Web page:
Hunter in hand-to-hoof battle with angry elk

David Landes
David Landes - [email protected]
Hunter in hand-to-hoof battle with angry elk
The elk in the picture is not the elk mentioned in the article

An angry elk turned the tables on a hunter in northern Sweden at the weekend, kicking the man down to the ground and prompting a fatal round of man-versus-beast combat.


“Suddenly the elk stopped and looked right at me. Then it came after me,” hunter Per Henrik Berggren, 31, told The Local.

Berggren was part of a 15-strong hunting team that had taken to the forests near Skellefteå in northern Sweden on Saturday in search of the so-called king of the forest.

Shortly after the group started the day's hunt, word came over the group's radio from Berggren's hunting companion Niklas Forsell, 22, that an injured elk calf was in the area.

“Niklas called out that there was an injured calf heading toward me,” said Berggren.

Berggren was unarmed at the time, serving as part of the group attempting to flush out the elk so that other members of the group armed with rifles could take aim at the beast.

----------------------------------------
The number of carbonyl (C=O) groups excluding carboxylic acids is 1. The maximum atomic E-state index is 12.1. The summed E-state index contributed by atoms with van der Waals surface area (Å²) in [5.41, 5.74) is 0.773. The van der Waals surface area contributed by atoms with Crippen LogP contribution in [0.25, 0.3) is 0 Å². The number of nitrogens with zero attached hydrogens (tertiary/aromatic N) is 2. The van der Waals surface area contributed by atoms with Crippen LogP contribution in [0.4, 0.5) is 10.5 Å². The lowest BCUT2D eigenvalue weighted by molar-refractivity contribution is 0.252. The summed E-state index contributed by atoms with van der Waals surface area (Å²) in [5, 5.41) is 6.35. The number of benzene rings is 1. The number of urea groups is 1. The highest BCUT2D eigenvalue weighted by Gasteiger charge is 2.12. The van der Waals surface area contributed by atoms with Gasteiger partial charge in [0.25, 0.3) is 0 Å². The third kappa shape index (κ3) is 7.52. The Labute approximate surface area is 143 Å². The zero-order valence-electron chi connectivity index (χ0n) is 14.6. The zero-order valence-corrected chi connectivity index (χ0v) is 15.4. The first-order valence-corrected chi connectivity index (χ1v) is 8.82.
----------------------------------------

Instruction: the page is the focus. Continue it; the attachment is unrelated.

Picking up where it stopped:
Suddenly, the animal rushed past Berggren.

“I ran with him for about 200 metres, which was only possible because it was injured,” he said.

However, it didn't take long before Berggren found himself eye-to-eye with the elk, who quickly went on the offensive.

“It came at me and kicked me down to the ground,” he said.

“I realised things could end badly, that it could just trample me to death.”

His adrenaline pumping, Berggren's survival instincts kicked in.

As he and the elk wrestled with one another, Berggren reached for his hunting knife and succeeded in delivering a blow to the attacking elk's neck.

“Then I called to Niklas for help and he came and managed to finish him off,” said Berggren, who described the minutes-long encounter as “extremely unpleasant”.

“It was no fun at all. That's not a natural way to kill an elk,” he said.

Despite his potentially deadly-brush with the beast, Berggren doesn't hold a grudge against the aggressive animal.

“He felt trapped and was stressed. I have full understanding for why he acted the way he did. His natural self-defence instincts kicked in,” said the hunter.

“Of course, my self-defence instincts kicked in as well. But the whole point was to try to end the elk's suffering as quickly as possible.”

While Saturday's hunt left Berggren shaken, he nevertheless expects to be out hunting elk again soon.

“I'm still in a state of shock from the whole thing, but I don't think it will be any problem to go out again,” he said.


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